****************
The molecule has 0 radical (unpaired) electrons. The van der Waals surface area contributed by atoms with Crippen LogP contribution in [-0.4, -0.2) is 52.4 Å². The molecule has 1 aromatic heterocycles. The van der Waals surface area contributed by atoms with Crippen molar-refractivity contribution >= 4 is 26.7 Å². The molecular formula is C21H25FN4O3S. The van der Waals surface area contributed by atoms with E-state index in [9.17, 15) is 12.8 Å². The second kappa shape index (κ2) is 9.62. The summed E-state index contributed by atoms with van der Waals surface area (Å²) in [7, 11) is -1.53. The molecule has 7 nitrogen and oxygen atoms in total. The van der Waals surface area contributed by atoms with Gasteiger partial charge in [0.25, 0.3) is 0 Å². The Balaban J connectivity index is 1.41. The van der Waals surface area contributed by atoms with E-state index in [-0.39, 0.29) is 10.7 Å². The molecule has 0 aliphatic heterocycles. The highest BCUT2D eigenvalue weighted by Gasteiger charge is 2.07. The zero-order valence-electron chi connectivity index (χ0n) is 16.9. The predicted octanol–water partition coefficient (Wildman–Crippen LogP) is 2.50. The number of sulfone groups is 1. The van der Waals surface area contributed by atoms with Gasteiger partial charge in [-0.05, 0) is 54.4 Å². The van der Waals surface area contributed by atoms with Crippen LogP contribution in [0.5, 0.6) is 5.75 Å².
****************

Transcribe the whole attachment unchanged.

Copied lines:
The molecule has 0 radical (unpaired) electrons. The van der Waals surface area contributed by atoms with Crippen LogP contribution in [-0.4, -0.2) is 52.4 Å². The molecule has 1 aromatic heterocycles. The van der Waals surface area contributed by atoms with Crippen molar-refractivity contribution >= 4 is 26.7 Å². The molecular formula is C21H25FN4O3S. The van der Waals surface area contributed by atoms with E-state index in [9.17, 15) is 12.8 Å². The second kappa shape index (κ2) is 9.62. The summed E-state index contributed by atoms with van der Waals surface area (Å²) in [7, 11) is -1.53. The molecule has 7 nitrogen and oxygen atoms in total. The van der Waals surface area contributed by atoms with Gasteiger partial charge in [0.25, 0.3) is 0 Å². The Balaban J connectivity index is 1.41. The van der Waals surface area contributed by atoms with E-state index in [-0.39, 0.29) is 10.7 Å². The molecule has 0 aliphatic heterocycles. The highest BCUT2D eigenvalue weighted by Gasteiger charge is 2.07. The zero-order valence-electron chi connectivity index (χ0n) is 16.9. The predicted octanol–water partition coefficient (Wildman–Crippen LogP) is 2.50. The number of sulfone groups is 1. The van der Waals surface area contributed by atoms with Gasteiger partial charge in [-0.05, 0) is 54.4 Å². The van der Waals surface area contributed by atoms with Crippen LogP contribution in [0.5, 0.6) is 5.75 Å².